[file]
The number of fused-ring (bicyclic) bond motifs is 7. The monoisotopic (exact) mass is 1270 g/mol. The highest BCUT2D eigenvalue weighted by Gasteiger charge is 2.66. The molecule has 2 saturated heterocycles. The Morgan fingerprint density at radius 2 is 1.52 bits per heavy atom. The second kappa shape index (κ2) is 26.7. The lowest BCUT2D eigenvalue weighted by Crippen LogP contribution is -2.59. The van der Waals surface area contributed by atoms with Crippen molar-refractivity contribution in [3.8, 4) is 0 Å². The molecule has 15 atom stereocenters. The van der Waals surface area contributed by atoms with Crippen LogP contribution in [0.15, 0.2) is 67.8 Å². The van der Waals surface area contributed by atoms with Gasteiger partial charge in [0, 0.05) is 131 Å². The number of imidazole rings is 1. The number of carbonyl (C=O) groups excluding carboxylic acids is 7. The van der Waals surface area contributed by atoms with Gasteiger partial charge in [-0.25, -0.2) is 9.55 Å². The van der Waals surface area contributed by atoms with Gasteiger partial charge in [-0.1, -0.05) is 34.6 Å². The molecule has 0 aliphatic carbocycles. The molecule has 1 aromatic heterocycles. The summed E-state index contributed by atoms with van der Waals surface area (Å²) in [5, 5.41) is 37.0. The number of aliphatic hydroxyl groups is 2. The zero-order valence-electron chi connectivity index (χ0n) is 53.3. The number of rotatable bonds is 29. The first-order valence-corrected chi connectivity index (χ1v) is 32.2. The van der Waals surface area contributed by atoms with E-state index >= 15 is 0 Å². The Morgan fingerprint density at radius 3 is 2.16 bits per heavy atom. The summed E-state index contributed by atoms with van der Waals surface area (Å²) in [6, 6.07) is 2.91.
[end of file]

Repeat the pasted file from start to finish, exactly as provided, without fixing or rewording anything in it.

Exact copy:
The number of fused-ring (bicyclic) bond motifs is 7. The monoisotopic (exact) mass is 1270 g/mol. The highest BCUT2D eigenvalue weighted by Gasteiger charge is 2.66. The molecule has 2 saturated heterocycles. The Morgan fingerprint density at radius 2 is 1.52 bits per heavy atom. The second kappa shape index (κ2) is 26.7. The lowest BCUT2D eigenvalue weighted by Crippen LogP contribution is -2.59. The van der Waals surface area contributed by atoms with Crippen molar-refractivity contribution in [3.8, 4) is 0 Å². The molecule has 15 atom stereocenters. The van der Waals surface area contributed by atoms with Crippen LogP contribution in [0.15, 0.2) is 67.8 Å². The van der Waals surface area contributed by atoms with Gasteiger partial charge in [0, 0.05) is 131 Å². The number of imidazole rings is 1. The number of carbonyl (C=O) groups excluding carboxylic acids is 7. The van der Waals surface area contributed by atoms with Gasteiger partial charge in [-0.25, -0.2) is 9.55 Å². The van der Waals surface area contributed by atoms with Gasteiger partial charge in [-0.1, -0.05) is 34.6 Å². The molecule has 0 aliphatic carbocycles. The molecule has 1 aromatic heterocycles. The summed E-state index contributed by atoms with van der Waals surface area (Å²) in [5, 5.41) is 37.0. The number of aliphatic hydroxyl groups is 2. The zero-order valence-electron chi connectivity index (χ0n) is 53.3. The number of rotatable bonds is 29. The first-order valence-corrected chi connectivity index (χ1v) is 32.2. The van der Waals surface area contributed by atoms with E-state index >= 15 is 0 Å². The Morgan fingerprint density at radius 3 is 2.16 bits per heavy atom. The summed E-state index contributed by atoms with van der Waals surface area (Å²) in [6, 6.07) is 2.91.